by Donald L. Albert, R.W. Grand Secretary

I am sharing with you some of my studies of Freemasons who served at Gettysburg during the Civil War. Can you recall your first introduction to Freemasonry . . . or your first studies of the Civil War? My interest of the Civil War dates to my ninth grade high school days. My first recollection of Freemasonry was viewing Bro. Harry S Truman's Masonic funeral service on television.

In 1863, there were approximately 2,400 residents in the town called Gettysburg. One day in July, more than 160,000 Union and Confederate soldiers, along with all their horses, arrived in Gettysburg. A battle broke out. As history tells us, the activities surrounding the battle at Gettysburg were devastating.

Many Masons played a large part in this battle such as: Henry Heth of Virginia, who led the Confederate charge on the first day; then Col. Joshua Chamberlain of Maine who made the magnificent stand on the second day; and, Gen. Winfield Scott Hancock of Pennsylvania, along with many Pennsylvania troops, who forced back Gen. George Pickett of Virginia on the third day; and Gen. James Kemper, P.M., (who later became Governor of Virginia) and Gen. Lewis Armistead, who was a member of Alexandria Lodge No. 22, the same lodge that Bro. George Washington served as the first Worshipful Master.

And, there was Gen. John Geary, who was in command of the Union troops on Culp's Hill. He previously was Mayor of San Francisco and Governor of Kansas and later would become Governor of Pennsylvania. During the "March to the Sea" from Atlanta, he saved the Masonic Temple of Solomon Lodge No. 1 from destruction in Savannah. The Grand Lodge of Pennsylvania had constituted this lodge originally as Lodge No. 42.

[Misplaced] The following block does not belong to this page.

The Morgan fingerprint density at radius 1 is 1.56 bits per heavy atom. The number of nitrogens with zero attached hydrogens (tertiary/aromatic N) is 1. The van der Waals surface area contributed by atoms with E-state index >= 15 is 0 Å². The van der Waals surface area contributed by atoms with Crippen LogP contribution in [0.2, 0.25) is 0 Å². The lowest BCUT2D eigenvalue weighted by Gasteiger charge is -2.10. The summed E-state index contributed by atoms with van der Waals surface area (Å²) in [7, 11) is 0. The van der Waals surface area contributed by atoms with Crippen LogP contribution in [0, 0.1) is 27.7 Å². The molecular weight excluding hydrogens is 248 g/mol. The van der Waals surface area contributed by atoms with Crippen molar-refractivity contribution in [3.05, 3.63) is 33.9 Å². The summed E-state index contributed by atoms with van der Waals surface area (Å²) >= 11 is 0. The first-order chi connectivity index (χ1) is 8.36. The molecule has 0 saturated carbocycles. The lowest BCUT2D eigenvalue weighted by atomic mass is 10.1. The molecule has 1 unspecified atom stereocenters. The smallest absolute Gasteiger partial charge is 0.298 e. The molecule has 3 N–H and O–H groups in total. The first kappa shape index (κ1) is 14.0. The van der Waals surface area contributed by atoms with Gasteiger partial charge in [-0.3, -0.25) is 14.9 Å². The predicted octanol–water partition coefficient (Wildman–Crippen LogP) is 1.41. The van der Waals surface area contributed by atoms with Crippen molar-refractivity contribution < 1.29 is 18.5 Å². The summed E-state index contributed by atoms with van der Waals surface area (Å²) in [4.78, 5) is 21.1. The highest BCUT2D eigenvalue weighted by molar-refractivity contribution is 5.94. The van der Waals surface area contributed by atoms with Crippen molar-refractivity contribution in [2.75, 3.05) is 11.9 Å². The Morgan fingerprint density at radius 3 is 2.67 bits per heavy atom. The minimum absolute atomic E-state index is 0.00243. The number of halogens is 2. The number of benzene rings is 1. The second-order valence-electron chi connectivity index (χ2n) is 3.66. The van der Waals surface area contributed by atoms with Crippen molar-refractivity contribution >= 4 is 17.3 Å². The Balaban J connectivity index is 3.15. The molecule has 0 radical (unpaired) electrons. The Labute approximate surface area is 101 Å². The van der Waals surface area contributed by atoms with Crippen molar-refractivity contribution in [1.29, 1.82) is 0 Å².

Gen. Daniel Butterfield of New York, a staff officer, was at Gettysburg; however, he is best known for his writing of "Taps" and implementing corps badges. Also, Gen. Alfred Pleasonton of Pennsylvania was in charge of the cavalry that withstood the battlefield charge.

There was Gen. John Gordon of Georgia, who formally surrendered the Confederate Army at Appomattox to Gen. Chamberlain.

The real devastation was to the community and to those who fought in the battle -- they are the ones who made the greatest contribution and their lives would never be the same.

On July of 1869, the Grand Lodge of Pennsylvania laid the cornerstone of the National Soldiers Monument in full Masonic ceremonies so that all might remember that battle as it is believed to have been the "high water mark of the Confederacy." In August of 1993, the Friend-to-Friend Masonic Memorial Monument was dedicated with full Masonic ceremonies commemorating the incident that occurred on the battlefield where Capt. Bingham, Gen. Armistead, and Gen. Hancock put their fraternal loyalty above political ideas and personal gains to help a brother in need.